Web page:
Webinar Series: ‘Better Bus Bengaluru’


Session 3: August 14, 2020, Friday (4 pm-6 pm IST)- Fearlessly cycle, walk and bus everywhere – Making urban mobility infrastructure accessible to all 

Session 2 Report

Session 1: Inaugural Session Report.

Session 3 Details: August 14, 2020, Friday (4 pm-6 pm IST)
Fearlessly cycle, walk and bus everywhere – Making urban mobility infrastructure accessible to all 

Key pitches:

Post pandemic norms: Living in cities post pandemic situation requires taking measures of physical distancing and being able to move and congregate in sanitary conditions. Human beings as social animals cannot  be locked indoors for long, and over extended periods of time. Basic instincts to socialise and congregate will bring them out into the open, not just in advancing critical economic and educational activities, but also for cultural and recreational reasons, and quite simple to get some sun light and fresh air. It is possible to imagine our cities with people safely moving about, at least in some important socialising spaces, provided they can be zero traffic zones. In such zones one should be able to walk, cycle and bus without hesitation. But it would be even better if almost all places in and around the city can similarly function. 

Securing accessible infrastructure for all: Can we ensure safety for all when they walk, cycle or take a bus? This would require ensuring fully accessible infrastructure which can encourage and accommodate such movements, and particularly take into acute consideration the needs of differently abled/disabled. In effect if we can design and build public mobility infrastructure that is safe and accessible to a person who is blind or hard of hearing, or is physically challenged, we would be building infrastructure for all. Moreover, bus stations can be designed so there are safe places to park cycles, shelters that are designed well and with seating, and ingress and egress from buses is not a challenge. The right to mobility, after all, is an intrinsic part of the Right to Life.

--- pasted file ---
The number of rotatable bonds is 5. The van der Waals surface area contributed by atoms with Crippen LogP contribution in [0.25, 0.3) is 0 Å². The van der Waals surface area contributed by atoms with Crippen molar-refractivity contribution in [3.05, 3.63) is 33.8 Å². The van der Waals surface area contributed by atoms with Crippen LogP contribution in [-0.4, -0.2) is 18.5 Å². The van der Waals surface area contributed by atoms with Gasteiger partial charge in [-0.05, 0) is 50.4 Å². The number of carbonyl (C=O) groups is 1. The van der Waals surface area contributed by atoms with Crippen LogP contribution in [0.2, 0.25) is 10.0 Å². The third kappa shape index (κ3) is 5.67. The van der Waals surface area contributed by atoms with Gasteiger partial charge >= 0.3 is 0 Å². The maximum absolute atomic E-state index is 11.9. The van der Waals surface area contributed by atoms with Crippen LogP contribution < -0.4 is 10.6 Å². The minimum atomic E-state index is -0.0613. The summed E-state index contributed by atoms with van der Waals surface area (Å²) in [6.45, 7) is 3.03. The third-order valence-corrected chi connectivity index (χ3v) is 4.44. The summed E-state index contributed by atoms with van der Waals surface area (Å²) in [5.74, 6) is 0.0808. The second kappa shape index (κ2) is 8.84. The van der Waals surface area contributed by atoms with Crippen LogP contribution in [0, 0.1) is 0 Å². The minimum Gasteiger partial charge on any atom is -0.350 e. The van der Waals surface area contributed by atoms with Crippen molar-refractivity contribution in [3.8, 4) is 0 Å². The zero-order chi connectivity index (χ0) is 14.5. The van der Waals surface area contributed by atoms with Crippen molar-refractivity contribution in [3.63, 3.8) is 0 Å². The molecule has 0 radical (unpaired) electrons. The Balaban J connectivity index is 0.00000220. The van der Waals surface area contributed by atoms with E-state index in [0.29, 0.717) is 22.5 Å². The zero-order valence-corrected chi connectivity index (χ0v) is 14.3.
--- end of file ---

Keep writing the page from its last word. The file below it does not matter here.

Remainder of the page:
Making accessible mobility infrastructure possible: City and State budgetary exercises do not hesitate in allocation of massive amounts of public monies to build elevated corridors, flyovers and underpasses. But when demands are made to provide equal allocation, if not more, to fully accessible public mobility infrastructure, there is resistance.  As a consequence, fully accessible public mobility has suffered enormously over decades, and infrastructure that privileges private modes of travel has become mainstream.  In such a situation, it is critical that a carefully identify the forces that promote such wasteful privileging of private oriented public infrastructure, so that all have an equal chance at mobility and not merely the middles classes and super-rich who can zoom over the rest in their fast cars and SUVs on elevated corridors built by everyone’s monies.  

Privileging Mobility Infrastructure over Private Benefit to secure Public Health for all: Ensuring safe zones for walking and cycling, and privileging bus based transport, also translates into securing public health. Cities like Bangalore are already hot spots for various life style diseases, such as diabetes and hypertension.  A major cause for this is sedentary lifestyle and incapacity to walk, cycle, and stay healthy through easy access of public spaces.  Providing safe and accessible mobility infrastructure for all would encourage people to be more active, thereby keeping them healthy too. Bangalore has tried many such possibilities of making certain streets car free on specific days of the week. It has also worked on large scale critical mass cycling events, to encourage cycling and raise awareness. All of these events, while helping raise awareness, has faded after the initial euphoria.  A key reason is that our roads are simply not designed for pedestrians and cyclists, and buses.